Adverse reactions

Months went by and Daniel’s gastrointestinal symptoms started to appear again, which came as a surprise to both his gastroenterologist and Dr. McBride.

“I saw my gastroenterologist and told her about the problems I was having. She said, ‘Those are not normal symptoms for someone who had your type of surgery.’ So she tried a variety of procedures and interventions that had proved helpful for most everybody else, but not for me.”

Meanwhile, Daniel’s gastroenterologist started communicating regularly with Dr. McBride about his condition, sometimes texting each other with ideas and drawings. They explored medical journals on their own, which led each of them to come up with a possible explanation.

“The doctors explained that I may likely be allergic to the metal used in surgical staples,” recounted Daniel. “They had each found a case where the patient had the same symptoms as me. All of a sudden, my abnormal health issues appeared to be explained – the problems with dental implants that involved metal posts, the reaction to the second surgery, the fact that it’s hard for me to wear any jewelry, even my wedding band. It all makes sense now!”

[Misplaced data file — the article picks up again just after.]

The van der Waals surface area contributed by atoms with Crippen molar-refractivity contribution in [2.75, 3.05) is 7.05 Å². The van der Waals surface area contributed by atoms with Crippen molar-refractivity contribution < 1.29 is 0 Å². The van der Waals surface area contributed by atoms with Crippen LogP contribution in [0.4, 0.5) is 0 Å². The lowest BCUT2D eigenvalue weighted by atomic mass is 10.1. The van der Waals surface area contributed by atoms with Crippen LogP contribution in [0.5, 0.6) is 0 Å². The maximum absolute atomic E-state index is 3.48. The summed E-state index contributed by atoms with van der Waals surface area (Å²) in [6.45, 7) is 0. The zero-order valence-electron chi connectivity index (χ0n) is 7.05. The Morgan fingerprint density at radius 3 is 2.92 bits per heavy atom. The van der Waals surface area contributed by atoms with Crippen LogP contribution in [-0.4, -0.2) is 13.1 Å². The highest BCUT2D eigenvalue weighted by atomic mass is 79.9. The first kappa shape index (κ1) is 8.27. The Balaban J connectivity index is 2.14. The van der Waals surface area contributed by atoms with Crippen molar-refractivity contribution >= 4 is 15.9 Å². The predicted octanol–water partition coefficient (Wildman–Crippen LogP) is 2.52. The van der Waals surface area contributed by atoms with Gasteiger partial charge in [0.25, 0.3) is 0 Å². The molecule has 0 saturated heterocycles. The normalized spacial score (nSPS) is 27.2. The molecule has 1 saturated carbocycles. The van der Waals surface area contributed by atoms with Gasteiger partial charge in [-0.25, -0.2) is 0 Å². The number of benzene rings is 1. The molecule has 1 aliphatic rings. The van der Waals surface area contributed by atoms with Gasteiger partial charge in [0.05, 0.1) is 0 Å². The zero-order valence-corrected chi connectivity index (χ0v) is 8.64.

Daniel underwent a third surgery to remove the portion of his colon that used metal surgery staples to connect the tissue. “I apologized to Dr. McBride for having to repeat the surgery, this time with sutures (sterile surgical thread). She replied, ‘That’s okay, I like to sew.’”

Later, Daniel would undergo a final surgery to repair a small section of his colon that had become inflamed.

High praise for Dr. McBride

Through all four surgeries, Daniel had nothing but high praise for Dr. McBride and her staff.

“Each time I have worked with her, she has been incredibly attentive. Her entire team is amazing. From her scheduler to her physician assistants, her health techs, the OR team – everybody I interacted with made it clear that Dr. McBride was the team leader, but each of them had their own unique jobs to do. I felt so well cared for throughout my entire Lovelace experience,” Daniel said.

Daniel also took a moment to reflect on the chronic pain that he felt for decades.

“The truth is, I am better than I was, in terms of my gut, then when I started several years ago. Now the chronic pain is gone and everything else has been repaired,” he said.

Daniel is back to his normal activities like hiking in the desert with his students, running for a couple of hours with his dogs or canoeing with family and friends on one of the many rivers in the Western U.S. But one story from his recovery really made an impact on him.

“During my recovery period,” recalled Daniel, “I tried to go out for a little run, but I felt something strange down there, so I didn’t run. I didn’t want to mess anything up. But when I told Dr. McBride, she said, ‘Daniel, you’re a scientist. One data point does not make a trend. So get back out there and jot down some notes about what you feel. You need to be active, whether it is running, canoeing or whatever. That’s who you are and we need to get you back to doing that.’”

Sounds like a great lesson for Daniel, his students, and us all.

If you would like to learn more about the surgery services at Lovelace Health System, visit our website.